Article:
Baltic Team
16 May 2024

Michał Paszkowski
IEŚ Commentaries 1124 (99/2024)

Moldova: potential problems with electricity availability in 2025

Moldova: potential problems with electricity availability in 2025

ISSN: 2657-6996
IEŚ Commentaries 1124
Publisher: Instytut Europy Środkowej

Moldova finds itself in a unique situation regarding electricity availability, which is sourced almost entirely from its breakaway region of Transnistria (which is not recognised by the majority of the international community). Energy is supplied from the Cuciurgani-Moldavskaya GRES (MGRES) power plant, which does not pay for natural gas from the Russian Federation. The planned termination of the Russian-Ukrainian transit agreement for the transportation of natural gas in 2025 could have adverse effects on the availability of electricity in Moldova and pose a threat to the country’s energy security.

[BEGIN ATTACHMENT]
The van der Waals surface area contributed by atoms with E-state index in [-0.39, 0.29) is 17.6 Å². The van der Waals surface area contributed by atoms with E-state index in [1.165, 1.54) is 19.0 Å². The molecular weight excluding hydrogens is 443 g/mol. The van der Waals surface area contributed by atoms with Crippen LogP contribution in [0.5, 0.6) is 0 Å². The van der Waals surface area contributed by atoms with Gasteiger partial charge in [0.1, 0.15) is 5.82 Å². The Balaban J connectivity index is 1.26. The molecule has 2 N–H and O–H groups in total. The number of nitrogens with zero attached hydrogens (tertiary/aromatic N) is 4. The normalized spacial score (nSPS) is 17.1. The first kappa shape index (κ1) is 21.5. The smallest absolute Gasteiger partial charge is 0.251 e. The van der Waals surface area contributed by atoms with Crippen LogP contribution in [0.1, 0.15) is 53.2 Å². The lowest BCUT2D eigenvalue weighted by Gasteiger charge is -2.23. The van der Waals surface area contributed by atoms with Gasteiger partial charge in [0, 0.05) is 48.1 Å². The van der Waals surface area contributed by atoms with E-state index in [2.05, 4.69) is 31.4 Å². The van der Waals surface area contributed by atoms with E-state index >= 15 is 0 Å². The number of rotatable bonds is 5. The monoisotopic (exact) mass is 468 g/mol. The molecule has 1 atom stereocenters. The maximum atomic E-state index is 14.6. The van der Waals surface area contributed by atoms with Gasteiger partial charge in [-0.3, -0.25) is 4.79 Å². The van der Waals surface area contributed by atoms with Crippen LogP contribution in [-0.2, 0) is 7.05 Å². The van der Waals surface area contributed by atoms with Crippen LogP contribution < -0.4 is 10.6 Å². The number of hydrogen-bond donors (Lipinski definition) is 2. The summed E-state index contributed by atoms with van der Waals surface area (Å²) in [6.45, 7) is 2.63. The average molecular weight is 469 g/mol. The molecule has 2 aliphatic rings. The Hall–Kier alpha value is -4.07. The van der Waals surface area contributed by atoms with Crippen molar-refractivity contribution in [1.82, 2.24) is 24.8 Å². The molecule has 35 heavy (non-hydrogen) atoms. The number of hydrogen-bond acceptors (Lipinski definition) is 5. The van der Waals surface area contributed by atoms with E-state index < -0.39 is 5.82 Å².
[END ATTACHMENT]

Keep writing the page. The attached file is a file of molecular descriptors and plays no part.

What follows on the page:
Specifics of electricity supply. The provision of electricity in Moldova operates through two main channels: domestic generation and external sourcing. Domestically, electricity is produced by two thermal power plants in Chișinău, one thermal power plant in Bălți, eight smaller thermal power plants situated across the country, and a hydroelectric power plant in Costești. Collectively, these facilities can meet up to approximately 20% of the nation’s energy demands (although in 2022, this figure stood at around 18%). In terms of energy sources, the primary contributors are natural gas and renewables such as solar, wind, and hydropower. Externally, Moldova imports electricity from various sources, including Transnistria’s Cuciurgani-Moldavskaya GRES (MGRES) power plant, under the ownership of the Russian company Inter-RAO. Additionally, imports are sourced from Romania and occasionally Ukraine. These external supply arrangements accounted for approximately 82% of domestic energy needs in 2022. Simultaneously, sourcing from Transnistria remains the most cost-effective option, whereas procuring electricity from Romania comes at a higher cost. Consequently, imports from Romania complement the domestic supply. While electricity has been imported from Ukraine in the past, the uncertainty arises from Russian attacks on electricity installations in Ukraine, rendering this import direction unpredictable. Concerning Transnistria, the MGRES power plant does not pay for natural gas from the Russian Federation via Ukrainian territory. Instead, it utilizes the generated electricity for the needs of the separatist territory and sells it to the Republic of Moldova at prices lower than the market rate.